Growing up in the Boston area I got lucky because I was able to visit the Boston Harbor Islands whenever I wanted as long as I could get my hands on a boat, or when need be take the ferry. So it seems only natural that with the arrival of summer and the temperatures ramping up also comes a renewed interest in being on the water and visiting the islands.
There are 34 islands and parks that make up the Boston Harbor Island National and State Park, which are in my humble opinion an often under-appreciated and at times misunderstood local gem and part of our national legacy. With some of the islands open to the public and a generous amount of natural beauty the Boston Harbor Islands are a popular day trip for locals. By expanding their offerings to include not just natural and historical points of interest but also a selection of public arts programming, historical and fitness events held throughout the summer, the Boston Harbor Islands are cutting a wider swath through Boston’s cultural landscape.
This trip, I decided to visit George’s Island. My idea was go to and watch a performance of the Berklee Summer Concert series, check out some of the public art, have lunch and walk around the ruins for a while before I headed home. With it’s old overgrown battlements and ghost stories to go with them, it was always a favourite excursion when I was little and I thought it was time to revisit. Since I don’t have a boat I planned to take a commercial ferry provided by the Harbor Island Ferry.
The trick, of course, is getting there. While the the Harbor Island Ferry ride in itself was fantastic, planning the trip was the only frustrating part of my adventure. The launches are easy enough to find (There is one in Pemberton Point, Hull, The Hingham Shipyard, and Long Warf, Boston) but locating departure times and updated ticket information, as well as information about the Isles Arts Initiative on the various websites I was directed and then redirected too, was a little more difficult than I anticipated. Ultimately I had to call the ferry office a few times and the woman helped me find all the information I needed about the performances/art and ferries, and clarified that that the ferry costs 17.00 (round trip) and depending on where you leave from it takes between 15 – 40 minutes to get to Georges Island.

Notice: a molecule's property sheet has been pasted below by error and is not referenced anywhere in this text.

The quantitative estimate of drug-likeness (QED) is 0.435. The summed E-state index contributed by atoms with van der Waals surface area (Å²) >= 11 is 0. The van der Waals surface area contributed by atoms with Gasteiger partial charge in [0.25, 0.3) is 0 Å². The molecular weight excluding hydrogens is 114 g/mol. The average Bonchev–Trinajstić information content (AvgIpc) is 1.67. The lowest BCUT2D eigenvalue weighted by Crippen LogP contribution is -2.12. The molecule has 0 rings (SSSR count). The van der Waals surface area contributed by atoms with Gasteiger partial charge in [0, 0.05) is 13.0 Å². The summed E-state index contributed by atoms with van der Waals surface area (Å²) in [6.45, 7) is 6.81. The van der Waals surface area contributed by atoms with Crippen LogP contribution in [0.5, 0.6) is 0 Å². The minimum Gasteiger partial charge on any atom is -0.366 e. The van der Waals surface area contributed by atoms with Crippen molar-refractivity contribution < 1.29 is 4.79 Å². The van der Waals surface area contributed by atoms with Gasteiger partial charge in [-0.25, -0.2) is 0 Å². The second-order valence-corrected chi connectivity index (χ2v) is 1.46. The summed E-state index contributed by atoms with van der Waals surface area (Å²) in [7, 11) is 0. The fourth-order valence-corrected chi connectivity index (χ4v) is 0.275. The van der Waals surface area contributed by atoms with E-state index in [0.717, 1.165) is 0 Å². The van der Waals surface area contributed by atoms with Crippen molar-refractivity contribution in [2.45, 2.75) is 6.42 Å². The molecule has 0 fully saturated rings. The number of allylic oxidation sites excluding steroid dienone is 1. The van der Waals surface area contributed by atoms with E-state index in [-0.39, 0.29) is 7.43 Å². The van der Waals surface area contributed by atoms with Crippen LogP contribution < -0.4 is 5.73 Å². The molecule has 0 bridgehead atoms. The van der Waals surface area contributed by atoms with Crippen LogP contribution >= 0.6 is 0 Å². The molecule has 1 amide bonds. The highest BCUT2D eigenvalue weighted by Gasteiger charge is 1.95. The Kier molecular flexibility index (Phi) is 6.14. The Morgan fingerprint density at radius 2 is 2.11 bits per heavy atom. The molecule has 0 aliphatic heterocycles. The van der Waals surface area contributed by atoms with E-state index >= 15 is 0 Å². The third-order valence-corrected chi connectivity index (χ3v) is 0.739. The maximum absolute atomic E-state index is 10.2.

The public art on display was a huge draw for me particularly because of the uniqueness of the location and the overarching theme of the art installed. According to the website,”The Isles Arts Initiative is a summer long public art series on Georges and Spectacle islands and the Boston Sculptors Gallery, in Boston, that will capture the intrinsic beauty of the 34 harbor islands.” The work represented in the island wide art gallery was immersive and probing in that it explored different aspects of island life, flora and fauna but in a way that highlighted the sharp, but not necessarily divergent contrast, between our local history and our vision for the city moving forward. Open to interpretation and interaction the series encouraged visitors to get off the beaten path and explore topics like climate change, while experiencing the beauty and history of George’s Island first hand. The main event installations are happening (or happened) on Spectacle Island, with “Seen/Unseen” from July 11 – August 22, and “Cove” on Georges Island from July 11 – August 26. Along with art there is also music in the form of a summer long Berklee Summer Concert Series, on both Georges and Spectacle Islands featuring different types of music presented by students, and groups from Berklee College of Music.
George’s Island was in many ways exactly as I remember it, but it was also much changed since I was little. The fortress is now accompanied by modern installations like, a visitors center, restrooms, a small play ground and a bustling coffee shop where you can buy lunch during your visit. While I had a few small frustrations getting there I am sure with time all of these minor snafus will be worked out. All in all it was a fantastic afternoon, and while I am sad to think that the summer is now almost over and the cool fresh breeze off the ocean will soon be replaced with the cold winds of winter I am heartened to have been to visit George’s Island once again.